Content » Vol 52, Issue 11

Original report

Prevalence of analgesic use in patients with chronic pain referred to a multidisciplinary pain centre and its correlation with patient-reported outcome measures: A cross-sectional, registry-based study

Thomas F. Kallman, Emmanuel Bäckryd
Pain and Rehabilitation Center, and Department of Health, Medicine and Caring Sciences, Linköping University, SE-581 85 Linköping, Sweden. E-mail: thomas.kallman@liu.se
DOI: 10.2340/16501977-2758

Abstract

Background: Chronic pain is prevalent in Sweden, nearing 20% in the adult population. Treatment often requires a multimodal approach, with medication, physical therapy and psychological interventions. However, the frequency of medication in patients with chronic pain in Sweden, and its correlation with patient-reported outcome measures (PROMs), are currently unknown.
Objectives: To investigate the frequency of use of analgesics and other medication in patients with chro-nic pain referred to a multidisciplinary pain centre, and how opioid treatment relates to PROMs.
Design: Cross-sectional, registry-based study.
Patients: New referral visits (n = 1,275) to the Pain and Rehabilitation Center in Linköping, Sweden in 2015. 441 patients had complete medication and PROM data.
Methods: Patient-reported analgesic and other medications were matched with patient PROM data from the Swedish Quality Registry for Pain Rehabilitation. Univariate analysis was conducted with IBM Statistical Package for the Social Sciences (SPSS; IBM Corporation, Somers, NY, USA) version 24.0, and multivariate analysis with SIMCA-P+ (version 13, Umetrics AB, Umeå, Sweden), with a special emphasis on opioids.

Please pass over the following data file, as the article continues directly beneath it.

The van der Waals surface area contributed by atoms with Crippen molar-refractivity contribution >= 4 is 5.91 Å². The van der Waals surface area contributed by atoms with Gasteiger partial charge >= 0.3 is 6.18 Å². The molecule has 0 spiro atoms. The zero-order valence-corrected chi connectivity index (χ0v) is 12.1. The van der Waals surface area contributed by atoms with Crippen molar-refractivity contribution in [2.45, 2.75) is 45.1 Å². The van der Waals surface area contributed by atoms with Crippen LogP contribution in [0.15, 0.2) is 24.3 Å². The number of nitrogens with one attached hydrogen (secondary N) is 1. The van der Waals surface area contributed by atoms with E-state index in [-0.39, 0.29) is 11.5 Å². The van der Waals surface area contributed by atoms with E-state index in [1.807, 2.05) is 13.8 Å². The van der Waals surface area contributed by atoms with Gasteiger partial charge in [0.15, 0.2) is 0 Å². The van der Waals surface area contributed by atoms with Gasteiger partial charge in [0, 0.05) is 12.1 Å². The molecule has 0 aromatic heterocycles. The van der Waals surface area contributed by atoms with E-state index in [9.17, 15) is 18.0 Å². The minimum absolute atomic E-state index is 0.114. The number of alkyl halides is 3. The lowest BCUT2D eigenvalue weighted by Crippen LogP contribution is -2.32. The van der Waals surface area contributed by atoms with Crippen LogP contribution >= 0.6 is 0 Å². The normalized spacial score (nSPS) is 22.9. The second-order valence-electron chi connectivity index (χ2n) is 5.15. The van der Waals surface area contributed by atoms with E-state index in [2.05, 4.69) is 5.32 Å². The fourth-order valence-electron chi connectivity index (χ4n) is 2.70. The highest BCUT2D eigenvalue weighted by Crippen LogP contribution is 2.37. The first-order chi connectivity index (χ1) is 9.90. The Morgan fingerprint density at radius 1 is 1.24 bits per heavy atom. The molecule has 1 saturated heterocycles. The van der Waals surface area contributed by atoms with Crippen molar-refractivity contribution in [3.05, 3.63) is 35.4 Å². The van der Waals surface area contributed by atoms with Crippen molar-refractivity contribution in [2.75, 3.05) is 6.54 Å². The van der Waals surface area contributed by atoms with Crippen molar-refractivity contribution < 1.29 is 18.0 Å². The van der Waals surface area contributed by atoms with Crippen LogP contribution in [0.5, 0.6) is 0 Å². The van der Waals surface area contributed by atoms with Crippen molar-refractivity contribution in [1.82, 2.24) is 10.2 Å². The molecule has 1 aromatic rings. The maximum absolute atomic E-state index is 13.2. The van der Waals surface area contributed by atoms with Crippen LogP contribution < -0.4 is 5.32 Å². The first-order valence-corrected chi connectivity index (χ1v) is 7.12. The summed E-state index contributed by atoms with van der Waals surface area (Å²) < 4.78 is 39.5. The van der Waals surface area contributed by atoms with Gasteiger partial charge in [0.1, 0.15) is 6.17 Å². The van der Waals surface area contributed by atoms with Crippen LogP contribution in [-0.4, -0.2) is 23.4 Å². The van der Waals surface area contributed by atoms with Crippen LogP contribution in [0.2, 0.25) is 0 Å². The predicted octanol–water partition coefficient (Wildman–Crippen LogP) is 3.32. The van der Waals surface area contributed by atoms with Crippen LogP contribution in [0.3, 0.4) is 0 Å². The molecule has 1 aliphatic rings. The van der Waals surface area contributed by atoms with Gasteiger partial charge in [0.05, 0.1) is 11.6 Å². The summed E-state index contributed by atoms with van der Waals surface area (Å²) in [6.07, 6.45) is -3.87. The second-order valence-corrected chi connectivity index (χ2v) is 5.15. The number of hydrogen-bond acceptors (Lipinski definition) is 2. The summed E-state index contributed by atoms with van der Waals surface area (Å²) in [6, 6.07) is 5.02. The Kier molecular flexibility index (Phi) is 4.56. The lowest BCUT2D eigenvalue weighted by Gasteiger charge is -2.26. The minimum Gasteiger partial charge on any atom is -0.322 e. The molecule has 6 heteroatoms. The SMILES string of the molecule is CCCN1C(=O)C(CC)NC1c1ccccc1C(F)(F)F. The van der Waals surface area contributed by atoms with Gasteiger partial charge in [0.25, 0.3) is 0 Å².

Results: n = 132 (30%) patients used opioids daily, and this group differed from other patients on many PROMs, with medium effect sizes for pain severity, interference, health-related quality of life, activity engagement, and satisfaction with social life. Multivariate analysis identified four groups and showed that daily use of opioids was significantly correlated with high pain intensity and low physical functioning.
Conclusion: Prevalence of daily opioid use was 30% and daily opioid use did not correlate with better outcome of PROMs. Longitudinal studies are warranted (e.g. on the clinical effect of tapering), as are studies that can better explain the medication variability in patients with complex chronic pain.

Lay Abstract

Chronic pain is fairly common in Sweden, affecting approximately 20% of the adult population. The role of opioids in the treatment of chronic pain is contested. This study examined the frequency of use of pain medication in 441 patients referred to a pain and rehabilitation clinic for interdisciplinary treatment, and the relationship between medication use and patients’ self-reported health. The results show that 43% of the patients used opioids; 30% daily and 13% “as needed”’. There was a significant negative correlation between use of opioids and pain severity, interference, health-related quality of life, activity engagement, and satisfaction with social life. Lower doses of opioids were associated with better physical function and better self-perceived health.

Supplementary content

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